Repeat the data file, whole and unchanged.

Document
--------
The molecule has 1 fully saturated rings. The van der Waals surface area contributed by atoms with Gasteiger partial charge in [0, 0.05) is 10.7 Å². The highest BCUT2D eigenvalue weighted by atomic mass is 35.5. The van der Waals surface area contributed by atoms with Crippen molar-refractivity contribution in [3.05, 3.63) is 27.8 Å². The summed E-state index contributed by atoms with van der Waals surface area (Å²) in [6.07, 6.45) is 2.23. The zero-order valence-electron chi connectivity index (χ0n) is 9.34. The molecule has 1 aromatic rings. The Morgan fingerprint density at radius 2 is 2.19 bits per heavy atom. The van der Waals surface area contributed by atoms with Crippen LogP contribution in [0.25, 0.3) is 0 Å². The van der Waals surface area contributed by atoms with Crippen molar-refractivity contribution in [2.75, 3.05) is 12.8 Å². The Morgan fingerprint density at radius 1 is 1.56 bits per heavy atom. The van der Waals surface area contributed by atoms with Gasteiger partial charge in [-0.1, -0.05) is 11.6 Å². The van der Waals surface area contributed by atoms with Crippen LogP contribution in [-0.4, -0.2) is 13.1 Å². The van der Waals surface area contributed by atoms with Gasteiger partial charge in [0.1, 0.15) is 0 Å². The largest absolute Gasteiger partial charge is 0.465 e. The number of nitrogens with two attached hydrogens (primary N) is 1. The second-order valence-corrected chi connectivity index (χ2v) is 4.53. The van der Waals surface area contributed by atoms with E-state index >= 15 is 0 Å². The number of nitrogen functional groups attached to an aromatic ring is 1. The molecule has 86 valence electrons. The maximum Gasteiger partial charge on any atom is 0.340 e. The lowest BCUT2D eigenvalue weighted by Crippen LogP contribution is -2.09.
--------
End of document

The molecule has 1 fully saturated rings. The van der Waals surface area contributed by atoms with Gasteiger partial charge in [0, 0.05) is 10.7 Å². The highest BCUT2D eigenvalue weighted by atomic mass is 35.5. The van der Waals surface area contributed by atoms with Crippen molar-refractivity contribution in [3.05, 3.63) is 27.8 Å². The summed E-state index contributed by atoms with van der Waals surface area (Å²) in [6.07, 6.45) is 2.23. The zero-order valence-electron chi connectivity index (χ0n) is 9.34. The molecule has 1 aromatic rings. The Morgan fingerprint density at radius 2 is 2.19 bits per heavy atom. The van der Waals surface area contributed by atoms with Crippen LogP contribution in [0.25, 0.3) is 0 Å². The van der Waals surface area contributed by atoms with Crippen molar-refractivity contribution in [2.75, 3.05) is 12.8 Å². The Morgan fingerprint density at radius 1 is 1.56 bits per heavy atom. The van der Waals surface area contributed by atoms with Gasteiger partial charge in [-0.1, -0.05) is 11.6 Å². The van der Waals surface area contributed by atoms with Crippen LogP contribution in [-0.4, -0.2) is 13.1 Å². The van der Waals surface area contributed by atoms with Gasteiger partial charge in [0.1, 0.15) is 0 Å². The largest absolute Gasteiger partial charge is 0.465 e. The number of nitrogens with two attached hydrogens (primary N) is 1. The second-order valence-corrected chi connectivity index (χ2v) is 4.53. The van der Waals surface area contributed by atoms with E-state index >= 15 is 0 Å². The number of nitrogen functional groups attached to an aromatic ring is 1. The molecule has 86 valence electrons. The maximum Gasteiger partial charge on any atom is 0.340 e. The lowest BCUT2D eigenvalue weighted by Crippen LogP contribution is -2.09.